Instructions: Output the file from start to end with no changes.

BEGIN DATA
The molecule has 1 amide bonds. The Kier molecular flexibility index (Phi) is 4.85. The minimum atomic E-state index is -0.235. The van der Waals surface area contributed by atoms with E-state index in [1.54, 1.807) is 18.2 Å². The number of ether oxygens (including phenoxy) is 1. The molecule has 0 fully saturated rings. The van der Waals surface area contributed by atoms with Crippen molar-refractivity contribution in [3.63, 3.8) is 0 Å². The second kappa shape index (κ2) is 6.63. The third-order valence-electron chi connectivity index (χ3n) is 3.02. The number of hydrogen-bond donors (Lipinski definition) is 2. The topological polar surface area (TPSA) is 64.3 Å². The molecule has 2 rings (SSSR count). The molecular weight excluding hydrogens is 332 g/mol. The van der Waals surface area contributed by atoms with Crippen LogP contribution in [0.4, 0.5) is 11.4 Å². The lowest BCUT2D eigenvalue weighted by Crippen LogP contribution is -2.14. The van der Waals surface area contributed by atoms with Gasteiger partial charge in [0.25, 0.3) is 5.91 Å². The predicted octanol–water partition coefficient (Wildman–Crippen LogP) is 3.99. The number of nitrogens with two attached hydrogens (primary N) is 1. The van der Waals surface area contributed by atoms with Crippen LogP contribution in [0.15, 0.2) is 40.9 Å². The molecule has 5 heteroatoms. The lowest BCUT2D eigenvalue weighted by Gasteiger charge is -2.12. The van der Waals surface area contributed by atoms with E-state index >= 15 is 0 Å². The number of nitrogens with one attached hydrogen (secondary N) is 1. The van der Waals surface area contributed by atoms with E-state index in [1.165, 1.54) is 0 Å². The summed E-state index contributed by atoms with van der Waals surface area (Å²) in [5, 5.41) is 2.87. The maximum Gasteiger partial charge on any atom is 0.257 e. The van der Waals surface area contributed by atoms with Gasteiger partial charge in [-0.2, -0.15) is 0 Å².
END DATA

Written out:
The molecule has 1 amide bonds. The Kier molecular flexibility index (Phi) is 4.85. The minimum atomic E-state index is -0.235. The van der Waals surface area contributed by atoms with E-state index in [1.54, 1.807) is 18.2 Å². The number of ether oxygens (including phenoxy) is 1. The molecule has 0 fully saturated rings. The van der Waals surface area contributed by atoms with Crippen molar-refractivity contribution in [3.63, 3.8) is 0 Å². The second kappa shape index (κ2) is 6.63. The third-order valence-electron chi connectivity index (χ3n) is 3.02. The number of hydrogen-bond donors (Lipinski definition) is 2. The topological polar surface area (TPSA) is 64.3 Å². The molecule has 2 rings (SSSR count). The molecular weight excluding hydrogens is 332 g/mol. The van der Waals surface area contributed by atoms with Crippen LogP contribution in [0.4, 0.5) is 11.4 Å². The lowest BCUT2D eigenvalue weighted by Crippen LogP contribution is -2.14. The van der Waals surface area contributed by atoms with Gasteiger partial charge in [0.25, 0.3) is 5.91 Å². The predicted octanol–water partition coefficient (Wildman–Crippen LogP) is 3.99. The number of nitrogens with two attached hydrogens (primary N) is 1. The van der Waals surface area contributed by atoms with Crippen LogP contribution in [0.15, 0.2) is 40.9 Å². The molecule has 5 heteroatoms. The lowest BCUT2D eigenvalue weighted by Gasteiger charge is -2.12. The van der Waals surface area contributed by atoms with E-state index >= 15 is 0 Å². The number of nitrogens with one attached hydrogen (secondary N) is 1. The van der Waals surface area contributed by atoms with E-state index in [1.165, 1.54) is 0 Å². The summed E-state index contributed by atoms with van der Waals surface area (Å²) in [5, 5.41) is 2.87. The maximum Gasteiger partial charge on any atom is 0.257 e. The van der Waals surface area contributed by atoms with Gasteiger partial charge in [-0.2, -0.15) is 0 Å².